See also Maddox, 1967, below.
1967 -- US: Beloved & Respected Comrade Leader Lester Maddox, a restaurant owner & avowed racist with an axe to grind who made national headlines for his opposition to desegregation, is sworn in as governor of Georgia.
Maddox, a high school dropout, achieved notoriety in 1964 when he used violence to drive African Americans from his Pickrick Restaurant in Atlanta, Georgia. In defiance of federal civil rights legislation calling for desegregation of restaurants & other public places, he passed out ax handles to white customers at his eatery to prevent its integration. Later in the year, he closed the establishment rather than be forced to serve African Americans.
1968 -- Vietnam: The 10,000th US airplane is lost over Vietnam. A wonderful waste of tax money; beats feeding & sheltering the poor, all those welfare cheats, or frittering it on education.
[Source: WholeWorld is Watching]
1970 -- Charles Olson dies, New York, N.Y.
See 27 December.
In the winter of 1944-1945, in his mid-thirties, Charles Olson rejected a promising political career in the Roosevelt administration & turned to writing prose & poetry.
His study of Herman Melville, Call Me Ishmael, appeared in 1947, followed shortly by this first book of poetry, Y & X, in 1948. The same year, Olson began a series of lectures at Black Mountain College, an experimental institution in North Carolina, where his success led to his replacing his mentor Edward Dahlberg as a visiting lecturer.
Olson wrote his best early poetry at Black Mountain, including "In Cold Hell, in Thicket" & "The Kingfishers," as well as his manifesto "Projective Verse," published in Poetry New York in 1950. From 1951 until its closing in 1956, Olson served as rector of Black Mountain College, inviting poets such as Robert Creeley & Robert Duncan to teach.
By 1960, the year in which he published The Distances, Olson was recognized as a major figure of American poetry.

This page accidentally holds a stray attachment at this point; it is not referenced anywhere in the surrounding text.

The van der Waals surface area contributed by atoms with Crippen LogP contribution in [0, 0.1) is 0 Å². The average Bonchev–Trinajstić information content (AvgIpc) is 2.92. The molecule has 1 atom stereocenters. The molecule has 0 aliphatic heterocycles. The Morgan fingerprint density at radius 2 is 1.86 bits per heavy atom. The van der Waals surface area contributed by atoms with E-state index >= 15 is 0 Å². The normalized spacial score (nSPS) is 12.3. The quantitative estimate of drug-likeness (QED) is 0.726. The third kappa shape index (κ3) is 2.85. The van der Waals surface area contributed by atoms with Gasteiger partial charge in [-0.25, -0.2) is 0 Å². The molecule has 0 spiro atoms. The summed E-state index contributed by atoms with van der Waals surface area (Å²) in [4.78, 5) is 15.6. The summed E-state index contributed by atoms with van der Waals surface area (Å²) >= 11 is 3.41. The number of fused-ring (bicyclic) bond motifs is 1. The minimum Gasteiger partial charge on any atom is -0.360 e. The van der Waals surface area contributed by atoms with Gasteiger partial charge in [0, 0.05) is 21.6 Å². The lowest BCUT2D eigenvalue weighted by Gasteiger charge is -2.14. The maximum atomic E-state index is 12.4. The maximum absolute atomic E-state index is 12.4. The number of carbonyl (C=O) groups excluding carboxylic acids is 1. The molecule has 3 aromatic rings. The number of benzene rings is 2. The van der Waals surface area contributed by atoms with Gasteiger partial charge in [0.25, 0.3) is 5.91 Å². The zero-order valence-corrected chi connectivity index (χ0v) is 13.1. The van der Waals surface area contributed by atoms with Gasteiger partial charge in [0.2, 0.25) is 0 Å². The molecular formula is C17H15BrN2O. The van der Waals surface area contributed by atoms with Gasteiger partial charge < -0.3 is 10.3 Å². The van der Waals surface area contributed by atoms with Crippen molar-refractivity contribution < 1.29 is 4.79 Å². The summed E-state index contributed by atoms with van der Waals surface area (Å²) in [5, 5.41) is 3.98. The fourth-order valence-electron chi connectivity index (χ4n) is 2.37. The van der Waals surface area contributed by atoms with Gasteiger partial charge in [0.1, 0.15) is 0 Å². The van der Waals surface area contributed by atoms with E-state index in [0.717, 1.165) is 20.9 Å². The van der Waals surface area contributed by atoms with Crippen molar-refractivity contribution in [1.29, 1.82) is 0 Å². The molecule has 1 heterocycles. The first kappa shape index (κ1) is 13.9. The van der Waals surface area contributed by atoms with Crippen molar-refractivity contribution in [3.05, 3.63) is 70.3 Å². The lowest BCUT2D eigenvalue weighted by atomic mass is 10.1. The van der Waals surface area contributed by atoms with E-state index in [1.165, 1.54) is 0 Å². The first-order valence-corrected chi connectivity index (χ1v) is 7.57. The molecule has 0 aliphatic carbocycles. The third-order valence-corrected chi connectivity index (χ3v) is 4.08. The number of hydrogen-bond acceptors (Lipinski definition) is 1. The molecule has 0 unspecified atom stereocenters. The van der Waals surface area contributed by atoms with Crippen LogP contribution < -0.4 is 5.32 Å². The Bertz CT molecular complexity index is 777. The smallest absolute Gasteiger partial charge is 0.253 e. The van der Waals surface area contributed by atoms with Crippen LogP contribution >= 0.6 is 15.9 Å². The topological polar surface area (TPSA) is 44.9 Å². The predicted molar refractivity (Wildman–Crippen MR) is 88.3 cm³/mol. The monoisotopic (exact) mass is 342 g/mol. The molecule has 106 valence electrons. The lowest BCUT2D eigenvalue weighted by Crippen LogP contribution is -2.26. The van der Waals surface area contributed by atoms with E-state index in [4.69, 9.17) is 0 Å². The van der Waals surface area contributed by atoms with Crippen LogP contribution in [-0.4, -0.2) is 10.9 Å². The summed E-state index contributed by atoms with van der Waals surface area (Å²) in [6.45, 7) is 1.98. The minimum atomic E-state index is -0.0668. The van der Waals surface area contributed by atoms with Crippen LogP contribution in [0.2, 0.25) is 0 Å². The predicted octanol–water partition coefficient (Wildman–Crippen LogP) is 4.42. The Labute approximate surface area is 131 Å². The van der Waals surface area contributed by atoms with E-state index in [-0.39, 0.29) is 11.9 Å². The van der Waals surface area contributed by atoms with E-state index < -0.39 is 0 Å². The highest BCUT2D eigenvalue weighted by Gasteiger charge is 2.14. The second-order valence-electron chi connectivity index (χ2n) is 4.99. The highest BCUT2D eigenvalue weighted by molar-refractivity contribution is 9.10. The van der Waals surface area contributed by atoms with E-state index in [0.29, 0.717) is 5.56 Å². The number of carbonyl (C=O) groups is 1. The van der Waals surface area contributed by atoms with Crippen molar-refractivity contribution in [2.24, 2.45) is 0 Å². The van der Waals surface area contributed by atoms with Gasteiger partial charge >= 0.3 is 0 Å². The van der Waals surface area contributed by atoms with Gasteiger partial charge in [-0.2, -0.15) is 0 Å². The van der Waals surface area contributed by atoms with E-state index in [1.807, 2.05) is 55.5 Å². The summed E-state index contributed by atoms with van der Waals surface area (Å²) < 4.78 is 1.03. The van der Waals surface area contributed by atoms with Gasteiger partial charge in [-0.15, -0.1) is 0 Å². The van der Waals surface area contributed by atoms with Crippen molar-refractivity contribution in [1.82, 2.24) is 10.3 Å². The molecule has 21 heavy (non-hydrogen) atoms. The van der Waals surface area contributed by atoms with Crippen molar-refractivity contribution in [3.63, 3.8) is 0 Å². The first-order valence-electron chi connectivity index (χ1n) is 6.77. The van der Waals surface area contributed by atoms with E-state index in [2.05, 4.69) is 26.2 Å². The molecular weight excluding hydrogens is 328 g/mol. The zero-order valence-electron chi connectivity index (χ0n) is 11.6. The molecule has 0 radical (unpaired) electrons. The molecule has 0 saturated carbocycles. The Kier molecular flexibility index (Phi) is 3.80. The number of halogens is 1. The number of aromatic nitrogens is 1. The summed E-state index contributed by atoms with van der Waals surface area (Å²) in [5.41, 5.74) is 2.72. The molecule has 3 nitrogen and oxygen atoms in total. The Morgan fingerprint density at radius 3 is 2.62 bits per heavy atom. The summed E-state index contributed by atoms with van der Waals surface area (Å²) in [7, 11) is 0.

The question, the fear he raises up himself against
(against the same each act is proffered, under the eyes
— from "In Cold Hell, in Thicket"
1972 -- US: Police kill two Black Muslims during demonstration Baton Rouge, Louisiana. Shootout with police also wounds eight others & leaves two white deputies dead.
1976 -- Bluesman Howlin' Wolf dies following brain surgery, at 65. Smokestack...Evil...That Spoonful...spoonful...last spoonful.
1977 -- Italy: The anarchist monthly Sicilia Libertaria premiers during this month.
A journal of "social & international liberation," Sicilia Libertaria, is published by Groupe de Raguse (Sicily). Militantly anti-clerical, police seize its 12th number. At the beginning of the 1980s they mobilize antimilitarists & public opinion against the installation of the euro-missiles in Sicily. Sicilia Libertaria: sortie à Turin (Italie) anarchiste pour la libération sociale et l'internationalisme Sicile. antimilitaristes missiles en Sicile. anti-clerical cléricalisme, mais n'est pas l'organe officiel de la "Federazione Anarchica Siciliana" (créée en 1997)
1980 -- Jim Stewart, Bruin's rookie goalie allows three goals in his first 4 minutes & a total of five in the first period; he never again plays in the NHL.
1981 -- Cranky John?: John Severin sets 100-mile unicycle speed record, 9 hours 21 minutes.
1994 -- US: Supreme Court lets stand implementation of North American Free Trade Agreement (NAFTA) despite the lack of an Environmental Impact Statement.
1996 -- US: 3,000 demonstrate & 12 arrested protesting Newt Gingrich's fundraising visit, Westin Hotel, Seattle, Washington.
1998 -- India: Over 20,000 villagers from the Narmada Valley of central India occupy the partially built site of the new, World Bank-funded Maheshwar Dam.
2007 -- US: Beloved & Respected Comrade Leader George "Chupacabra" Bush surprisingly announces a massive troop scourge in Iraq. Apparently afflicted with a mass-media memory, forgetting he already achieved "Victory in Iraq" aboard an aircraft carrier some umpteen years ago.
Surge: noun, as in "an upsurge in violent crime"; verb: as in "he wallows in the surging oil"; reverb, as in "3,000+ died for dead-on profits." Gurgitate that, OsamaSaddam!
2008 -- China: Free plastic bags, estimated at three billion per day currently handed out, are banned. What now will the cockroaches eat?
2012 -- Dara Greenwald, artist & activist, dies at 40. A member of the Just Seeds artist collective & co-editor of the book Signs of Change: Social Movement Cultures, 1960s to Now.
"...one way all men are born equal is in being born at least a little bit crazy, some being born more equal than others." — Norman Maclean